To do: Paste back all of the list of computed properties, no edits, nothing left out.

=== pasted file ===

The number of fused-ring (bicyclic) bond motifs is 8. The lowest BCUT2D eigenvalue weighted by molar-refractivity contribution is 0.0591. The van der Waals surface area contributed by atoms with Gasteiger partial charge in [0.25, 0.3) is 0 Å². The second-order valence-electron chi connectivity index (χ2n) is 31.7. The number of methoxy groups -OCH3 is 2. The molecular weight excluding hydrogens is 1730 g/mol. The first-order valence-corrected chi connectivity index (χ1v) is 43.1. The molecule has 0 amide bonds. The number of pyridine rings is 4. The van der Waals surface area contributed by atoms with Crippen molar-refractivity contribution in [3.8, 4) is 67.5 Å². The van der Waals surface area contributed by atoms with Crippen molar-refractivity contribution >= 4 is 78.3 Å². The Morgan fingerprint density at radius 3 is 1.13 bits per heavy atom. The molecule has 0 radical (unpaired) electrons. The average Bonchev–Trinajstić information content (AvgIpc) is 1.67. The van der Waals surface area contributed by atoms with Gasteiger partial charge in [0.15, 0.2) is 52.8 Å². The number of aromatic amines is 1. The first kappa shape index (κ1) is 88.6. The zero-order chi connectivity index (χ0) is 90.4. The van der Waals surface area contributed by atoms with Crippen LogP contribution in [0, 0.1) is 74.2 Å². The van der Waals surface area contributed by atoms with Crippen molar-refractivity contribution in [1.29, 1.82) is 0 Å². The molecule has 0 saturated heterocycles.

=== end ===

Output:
The number of fused-ring (bicyclic) bond motifs is 8. The lowest BCUT2D eigenvalue weighted by molar-refractivity contribution is 0.0591. The van der Waals surface area contributed by atoms with Gasteiger partial charge in [0.25, 0.3) is 0 Å². The second-order valence-electron chi connectivity index (χ2n) is 31.7. The number of methoxy groups -OCH3 is 2. The molecular weight excluding hydrogens is 1730 g/mol. The first-order valence-corrected chi connectivity index (χ1v) is 43.1. The molecule has 0 amide bonds. The number of pyridine rings is 4. The van der Waals surface area contributed by atoms with Crippen molar-refractivity contribution in [3.8, 4) is 67.5 Å². The van der Waals surface area contributed by atoms with Crippen molar-refractivity contribution >= 4 is 78.3 Å². The Morgan fingerprint density at radius 3 is 1.13 bits per heavy atom. The molecule has 0 radical (unpaired) electrons. The average Bonchev–Trinajstić information content (AvgIpc) is 1.67. The van der Waals surface area contributed by atoms with Gasteiger partial charge in [0.15, 0.2) is 52.8 Å². The number of aromatic amines is 1. The first kappa shape index (κ1) is 88.6. The zero-order chi connectivity index (χ0) is 90.4. The van der Waals surface area contributed by atoms with Crippen LogP contribution in [0, 0.1) is 74.2 Å². The van der Waals surface area contributed by atoms with Crippen molar-refractivity contribution in [1.29, 1.82) is 0 Å². The molecule has 0 saturated heterocycles.